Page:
Terrence McCoy of the Washington Post has published the latest mis-use of the word medieval, not as a casual pejorative, but as a specific pejorative. He writes:
“The new Department of Justice report depicts a system in Ferguson that is much closer to a racket aimed at squeezing revenue out of its population than a properly working democracy,” wrote George Washington University political scientist Henry Farrell in the Monkey Cage blog, which runs in The Washington Post. Ferguson city employees, from the police chief to the finance director, collaborated to generate revenue through tickets and fees, according to the Justice Department. As described in the report, Farrell and others pointed out, Ferguson is reminiscent of medieval Europe, when gangster governments collected “tribute” and bamboozled the subject population at every turn.
No. There was plenty of internal and external plundering of subject populations in the Middle Ages, but to make this comparison is not only to be confused about medieval community norms, but also – and far more importantly – to mistake what’s happening in Ferguson.
The Ferguson PD plundered a specific racially-defined subset of the population through the use of citation/fine systems, a lack of due process, all supported by white supremacy embodied in the local legal enforcement system. While governments did frequently use fines as regular fund-raising methods in later medieval cities, there the comparison ends.
– The racial issue is wholly modern.
– The “ticket” system to plunder a population is wholly modern.
– Medieval societies were frequently oppressed, but not “bamboozled … at every turn.” Rather, they participated in complex, hierarchical modes of organizing society.
When you share the post, you get this picture and caption.
Notice that “It isn’t just racist, scholars say. It’s medieval.” Now McCoy doesn’t write his captions, but it shows how fast these things can move. Now the “medieval” appellation is being provided by scholars, not the journalist. It’s not what the scholars quoted in the piece say though, although one does use a historical example from early modern Venice:
“Consider the definition of a racketeer as someone who creates a threat and then charges for its reduction,” Tilly wrote, citing how European states first formed during the early 1600s. Venice, for example, was inhabited by both merchants working the ports and a government with questionable motives. “Governments’ provision of protection, by this standard, often qualifies as racketeering,” he wrote.
Venice in 1600 isn’t medieval, for starters. Certainly urban governments often do what they can to extract wealth from their citizens and from outsiders, as possible, often in predatory ways. This happened in early modern Venice and plenty of other cities in other eras.
But to focus on racketeering and protection is, again, to exclude the specific white supremacy aspects of the department and the system. This is how white supremacy replicates itself in a post-slavery, post-Jim Crow, society.
And while the Middle Ages are filled with things both terrible and glorious, white supremacy is not one of them.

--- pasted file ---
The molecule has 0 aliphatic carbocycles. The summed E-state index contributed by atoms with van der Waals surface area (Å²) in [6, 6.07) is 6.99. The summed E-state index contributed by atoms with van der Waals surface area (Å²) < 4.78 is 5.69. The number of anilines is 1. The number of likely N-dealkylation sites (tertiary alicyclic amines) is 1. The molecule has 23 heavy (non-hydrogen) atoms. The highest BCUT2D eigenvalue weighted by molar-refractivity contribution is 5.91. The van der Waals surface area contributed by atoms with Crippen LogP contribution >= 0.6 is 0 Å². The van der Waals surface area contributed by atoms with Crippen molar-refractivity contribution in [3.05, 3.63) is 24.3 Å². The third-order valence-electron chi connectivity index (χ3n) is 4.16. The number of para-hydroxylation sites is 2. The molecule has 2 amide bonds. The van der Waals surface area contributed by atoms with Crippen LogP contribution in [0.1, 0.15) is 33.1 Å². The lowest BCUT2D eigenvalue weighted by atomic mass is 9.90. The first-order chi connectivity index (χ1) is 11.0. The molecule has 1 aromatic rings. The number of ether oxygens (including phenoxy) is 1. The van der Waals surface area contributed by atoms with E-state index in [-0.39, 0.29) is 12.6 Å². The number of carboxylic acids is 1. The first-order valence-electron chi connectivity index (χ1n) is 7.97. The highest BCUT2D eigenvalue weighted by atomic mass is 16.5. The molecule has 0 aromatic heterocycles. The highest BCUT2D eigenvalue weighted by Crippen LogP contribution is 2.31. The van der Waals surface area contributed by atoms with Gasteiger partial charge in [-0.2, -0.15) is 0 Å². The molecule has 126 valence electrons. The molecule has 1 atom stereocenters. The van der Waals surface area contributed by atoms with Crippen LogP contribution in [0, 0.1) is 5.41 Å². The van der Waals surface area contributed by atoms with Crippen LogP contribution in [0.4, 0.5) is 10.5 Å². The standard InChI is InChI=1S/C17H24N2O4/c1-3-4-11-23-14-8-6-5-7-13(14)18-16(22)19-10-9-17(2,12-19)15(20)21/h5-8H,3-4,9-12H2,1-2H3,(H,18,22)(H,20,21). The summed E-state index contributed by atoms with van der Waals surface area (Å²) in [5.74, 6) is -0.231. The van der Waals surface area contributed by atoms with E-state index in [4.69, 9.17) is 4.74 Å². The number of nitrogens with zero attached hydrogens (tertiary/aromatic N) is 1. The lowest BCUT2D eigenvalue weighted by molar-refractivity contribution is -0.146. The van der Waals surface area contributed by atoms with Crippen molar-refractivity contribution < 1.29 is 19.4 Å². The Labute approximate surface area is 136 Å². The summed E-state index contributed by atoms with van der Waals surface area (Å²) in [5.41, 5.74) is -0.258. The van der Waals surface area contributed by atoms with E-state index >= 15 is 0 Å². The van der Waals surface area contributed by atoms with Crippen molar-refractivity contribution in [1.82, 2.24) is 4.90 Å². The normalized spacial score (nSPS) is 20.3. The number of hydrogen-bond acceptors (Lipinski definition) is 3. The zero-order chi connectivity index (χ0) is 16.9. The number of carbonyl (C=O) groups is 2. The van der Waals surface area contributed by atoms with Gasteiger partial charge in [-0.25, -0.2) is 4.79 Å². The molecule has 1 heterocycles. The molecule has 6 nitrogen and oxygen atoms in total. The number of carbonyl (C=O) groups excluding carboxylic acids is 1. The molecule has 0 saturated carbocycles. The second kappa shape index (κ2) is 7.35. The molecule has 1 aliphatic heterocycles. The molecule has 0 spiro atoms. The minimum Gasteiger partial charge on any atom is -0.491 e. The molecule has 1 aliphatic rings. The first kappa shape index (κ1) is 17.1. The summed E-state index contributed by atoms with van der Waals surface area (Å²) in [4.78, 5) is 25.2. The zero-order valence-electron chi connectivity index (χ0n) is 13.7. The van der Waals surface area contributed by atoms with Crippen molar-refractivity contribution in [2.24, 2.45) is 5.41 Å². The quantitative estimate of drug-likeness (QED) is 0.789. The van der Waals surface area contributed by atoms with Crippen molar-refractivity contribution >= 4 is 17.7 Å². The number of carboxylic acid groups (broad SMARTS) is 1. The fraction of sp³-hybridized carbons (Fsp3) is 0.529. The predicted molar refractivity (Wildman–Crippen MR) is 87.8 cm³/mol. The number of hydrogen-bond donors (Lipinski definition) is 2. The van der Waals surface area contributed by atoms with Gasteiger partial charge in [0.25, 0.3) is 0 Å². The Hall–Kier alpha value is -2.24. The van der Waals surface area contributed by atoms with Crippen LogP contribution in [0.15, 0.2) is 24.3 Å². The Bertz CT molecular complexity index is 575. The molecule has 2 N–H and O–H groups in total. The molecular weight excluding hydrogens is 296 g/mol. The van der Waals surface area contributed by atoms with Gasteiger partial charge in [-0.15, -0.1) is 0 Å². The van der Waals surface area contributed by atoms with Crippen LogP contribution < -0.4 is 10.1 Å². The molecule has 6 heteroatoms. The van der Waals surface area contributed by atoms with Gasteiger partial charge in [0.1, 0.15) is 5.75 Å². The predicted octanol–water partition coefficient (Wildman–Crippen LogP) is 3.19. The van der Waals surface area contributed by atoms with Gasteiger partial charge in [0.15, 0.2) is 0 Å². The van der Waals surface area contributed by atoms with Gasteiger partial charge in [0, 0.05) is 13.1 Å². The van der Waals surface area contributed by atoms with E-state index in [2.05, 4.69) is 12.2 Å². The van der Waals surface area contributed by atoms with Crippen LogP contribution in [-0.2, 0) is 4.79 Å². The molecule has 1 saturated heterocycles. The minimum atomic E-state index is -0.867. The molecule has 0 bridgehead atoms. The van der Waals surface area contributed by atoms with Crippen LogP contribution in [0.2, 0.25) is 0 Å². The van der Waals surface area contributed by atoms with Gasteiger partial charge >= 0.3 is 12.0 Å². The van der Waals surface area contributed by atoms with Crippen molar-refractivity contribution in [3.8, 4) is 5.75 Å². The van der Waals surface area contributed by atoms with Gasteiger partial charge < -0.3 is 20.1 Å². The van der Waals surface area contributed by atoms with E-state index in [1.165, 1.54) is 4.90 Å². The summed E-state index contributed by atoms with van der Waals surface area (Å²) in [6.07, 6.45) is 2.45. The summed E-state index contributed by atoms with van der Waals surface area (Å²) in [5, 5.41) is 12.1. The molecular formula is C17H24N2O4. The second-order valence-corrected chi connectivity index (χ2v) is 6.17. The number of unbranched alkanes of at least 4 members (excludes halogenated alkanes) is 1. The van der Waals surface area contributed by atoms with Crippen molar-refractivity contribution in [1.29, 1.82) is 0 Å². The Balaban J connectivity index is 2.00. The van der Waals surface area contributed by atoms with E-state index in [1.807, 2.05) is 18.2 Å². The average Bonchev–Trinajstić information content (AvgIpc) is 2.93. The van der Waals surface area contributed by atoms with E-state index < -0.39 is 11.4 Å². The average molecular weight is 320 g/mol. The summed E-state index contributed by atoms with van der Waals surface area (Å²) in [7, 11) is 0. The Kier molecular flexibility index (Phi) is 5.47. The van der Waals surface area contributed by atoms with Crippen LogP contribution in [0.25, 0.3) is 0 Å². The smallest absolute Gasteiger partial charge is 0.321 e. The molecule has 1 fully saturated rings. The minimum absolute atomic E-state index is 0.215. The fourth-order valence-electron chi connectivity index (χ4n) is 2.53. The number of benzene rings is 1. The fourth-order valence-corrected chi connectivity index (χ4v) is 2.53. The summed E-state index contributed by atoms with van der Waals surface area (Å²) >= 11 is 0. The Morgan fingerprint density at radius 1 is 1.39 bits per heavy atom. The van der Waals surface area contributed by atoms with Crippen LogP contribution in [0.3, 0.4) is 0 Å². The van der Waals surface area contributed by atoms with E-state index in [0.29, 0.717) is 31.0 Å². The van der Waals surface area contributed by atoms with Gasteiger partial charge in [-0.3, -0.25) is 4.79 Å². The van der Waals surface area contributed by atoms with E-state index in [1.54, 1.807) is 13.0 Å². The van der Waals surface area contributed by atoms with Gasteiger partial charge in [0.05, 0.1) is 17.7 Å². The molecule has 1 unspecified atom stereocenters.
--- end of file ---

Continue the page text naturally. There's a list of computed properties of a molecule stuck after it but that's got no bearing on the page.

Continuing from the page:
I’ve said this before about the use of “medieval” for ISIS. The appellation of “medieval” to modern things that we don’t like imposes distance between us (good people living now) and them (bad people living now / bad people living in the past). It excuses and excludes us from culpability for our present.
The Ferguson PD is modern. It takes modern policing, modern racism, modern judicial systems, modern urban environments, decades of predatory housing policies, white flight, and so much more to make the Ferguson PD. History can help us understand what’s going on here. But the solutions, and the blame, need to focus explicitly on this moment.
4 Replies to “The Ferguson PD is NOT medieval. It’s modern white supremacy.”
(Carrying this over from Twitter.)
You're right. That this situation is distinct, both in terms of the self-ratchetting ticket system (which smacks of distinctly industrialist or post-industrialist alienation) and of the way race is at work (not that, for example, Jewish populations weren't unfairly subjected to laws and protection rackets). And ultimately, I think you're making an important point about the way we're culturally using "medieval" as a way of putting things down.
But the part of me that loves hyperextending metaphor also wants to dig into ways that the current system does resemble Medieval and Early Modern European setups, and how that might show that we haven't progressed quite as far or as directly as we want to presume. I even suspect that there are a few aspects of Medieval Europe that would come off looking better in the comparison.
*Medieval* Jewish populations, that is.
Thanks Erik. I'm always happy to resist modern = good positivist narratives. I just don't think that's the specific effect of this article. But I'll ponder that as a potential use for "medieval'
I keep crying in the wilderness but most people prefer to put cruel and horrific behavior in the past and any occasion of it now is just recidivism. Still, keep up the good fight. See you next month. Sharan